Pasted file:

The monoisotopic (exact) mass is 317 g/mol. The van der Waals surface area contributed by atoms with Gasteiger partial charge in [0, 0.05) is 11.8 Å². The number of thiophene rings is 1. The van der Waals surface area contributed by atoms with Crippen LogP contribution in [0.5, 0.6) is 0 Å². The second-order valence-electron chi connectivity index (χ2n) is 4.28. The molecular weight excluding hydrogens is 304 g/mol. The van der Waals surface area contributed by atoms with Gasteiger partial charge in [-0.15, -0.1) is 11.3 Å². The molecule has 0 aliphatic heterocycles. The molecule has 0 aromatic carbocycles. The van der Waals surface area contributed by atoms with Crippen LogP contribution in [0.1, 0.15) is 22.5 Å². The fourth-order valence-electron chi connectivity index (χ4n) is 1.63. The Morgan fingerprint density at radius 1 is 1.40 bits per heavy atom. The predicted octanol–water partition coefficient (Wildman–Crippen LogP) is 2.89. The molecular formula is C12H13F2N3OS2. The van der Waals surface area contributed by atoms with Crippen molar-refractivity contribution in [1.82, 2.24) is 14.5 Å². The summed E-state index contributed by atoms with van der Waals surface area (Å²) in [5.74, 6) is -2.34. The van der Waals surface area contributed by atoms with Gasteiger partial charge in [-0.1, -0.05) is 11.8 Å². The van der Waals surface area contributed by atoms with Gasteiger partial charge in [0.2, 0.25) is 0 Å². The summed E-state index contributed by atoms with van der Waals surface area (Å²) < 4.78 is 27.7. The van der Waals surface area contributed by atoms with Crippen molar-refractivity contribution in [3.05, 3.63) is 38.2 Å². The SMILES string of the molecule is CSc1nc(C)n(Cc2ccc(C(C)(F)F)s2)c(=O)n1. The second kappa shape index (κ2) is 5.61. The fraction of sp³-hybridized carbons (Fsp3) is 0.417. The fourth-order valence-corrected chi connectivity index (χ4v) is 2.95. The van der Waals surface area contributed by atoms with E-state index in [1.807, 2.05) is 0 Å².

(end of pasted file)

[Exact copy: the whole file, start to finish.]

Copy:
The monoisotopic (exact) mass is 317 g/mol. The van der Waals surface area contributed by atoms with Gasteiger partial charge in [0, 0.05) is 11.8 Å². The number of thiophene rings is 1. The van der Waals surface area contributed by atoms with Crippen LogP contribution in [0.5, 0.6) is 0 Å². The second-order valence-electron chi connectivity index (χ2n) is 4.28. The molecular weight excluding hydrogens is 304 g/mol. The van der Waals surface area contributed by atoms with Gasteiger partial charge in [-0.15, -0.1) is 11.3 Å². The molecule has 0 aliphatic heterocycles. The molecule has 0 aromatic carbocycles. The van der Waals surface area contributed by atoms with Crippen LogP contribution in [0.1, 0.15) is 22.5 Å². The fourth-order valence-electron chi connectivity index (χ4n) is 1.63. The Morgan fingerprint density at radius 1 is 1.40 bits per heavy atom. The predicted octanol–water partition coefficient (Wildman–Crippen LogP) is 2.89. The molecular formula is C12H13F2N3OS2. The van der Waals surface area contributed by atoms with Crippen molar-refractivity contribution in [1.82, 2.24) is 14.5 Å². The summed E-state index contributed by atoms with van der Waals surface area (Å²) in [5.74, 6) is -2.34. The van der Waals surface area contributed by atoms with Gasteiger partial charge in [-0.1, -0.05) is 11.8 Å². The van der Waals surface area contributed by atoms with Gasteiger partial charge in [0.2, 0.25) is 0 Å². The summed E-state index contributed by atoms with van der Waals surface area (Å²) < 4.78 is 27.7. The van der Waals surface area contributed by atoms with Crippen molar-refractivity contribution in [3.05, 3.63) is 38.2 Å². The SMILES string of the molecule is CSc1nc(C)n(Cc2ccc(C(C)(F)F)s2)c(=O)n1. The second kappa shape index (κ2) is 5.61. The fraction of sp³-hybridized carbons (Fsp3) is 0.417. The fourth-order valence-corrected chi connectivity index (χ4v) is 2.95. The van der Waals surface area contributed by atoms with E-state index in [1.807, 2.05) is 0 Å².